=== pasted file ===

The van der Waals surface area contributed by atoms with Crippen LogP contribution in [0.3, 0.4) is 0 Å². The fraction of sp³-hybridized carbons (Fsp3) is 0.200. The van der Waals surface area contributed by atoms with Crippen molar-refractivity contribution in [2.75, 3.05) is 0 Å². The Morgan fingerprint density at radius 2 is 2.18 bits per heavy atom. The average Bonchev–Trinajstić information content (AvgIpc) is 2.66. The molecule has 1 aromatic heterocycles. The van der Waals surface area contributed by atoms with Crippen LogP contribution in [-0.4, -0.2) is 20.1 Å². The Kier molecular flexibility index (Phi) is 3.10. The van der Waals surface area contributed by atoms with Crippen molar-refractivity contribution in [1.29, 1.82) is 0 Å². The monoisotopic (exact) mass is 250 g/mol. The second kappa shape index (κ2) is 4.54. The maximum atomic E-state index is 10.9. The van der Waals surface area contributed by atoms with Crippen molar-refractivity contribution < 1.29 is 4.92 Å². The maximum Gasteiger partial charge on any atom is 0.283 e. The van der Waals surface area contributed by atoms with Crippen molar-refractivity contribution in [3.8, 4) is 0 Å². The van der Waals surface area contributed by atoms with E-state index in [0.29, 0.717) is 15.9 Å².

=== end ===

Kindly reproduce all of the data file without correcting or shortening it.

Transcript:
The van der Waals surface area contributed by atoms with Crippen LogP contribution in [0.3, 0.4) is 0 Å². The fraction of sp³-hybridized carbons (Fsp3) is 0.200. The van der Waals surface area contributed by atoms with Crippen molar-refractivity contribution in [2.75, 3.05) is 0 Å². The Morgan fingerprint density at radius 2 is 2.18 bits per heavy atom. The average Bonchev–Trinajstić information content (AvgIpc) is 2.66. The molecule has 1 aromatic heterocycles. The van der Waals surface area contributed by atoms with Crippen LogP contribution in [-0.4, -0.2) is 20.1 Å². The Kier molecular flexibility index (Phi) is 3.10. The van der Waals surface area contributed by atoms with Crippen molar-refractivity contribution in [1.29, 1.82) is 0 Å². The monoisotopic (exact) mass is 250 g/mol. The second kappa shape index (κ2) is 4.54. The maximum atomic E-state index is 10.9. The van der Waals surface area contributed by atoms with Crippen molar-refractivity contribution < 1.29 is 4.92 Å². The maximum Gasteiger partial charge on any atom is 0.283 e. The van der Waals surface area contributed by atoms with Crippen molar-refractivity contribution in [3.8, 4) is 0 Å². The van der Waals surface area contributed by atoms with E-state index in [0.29, 0.717) is 15.9 Å².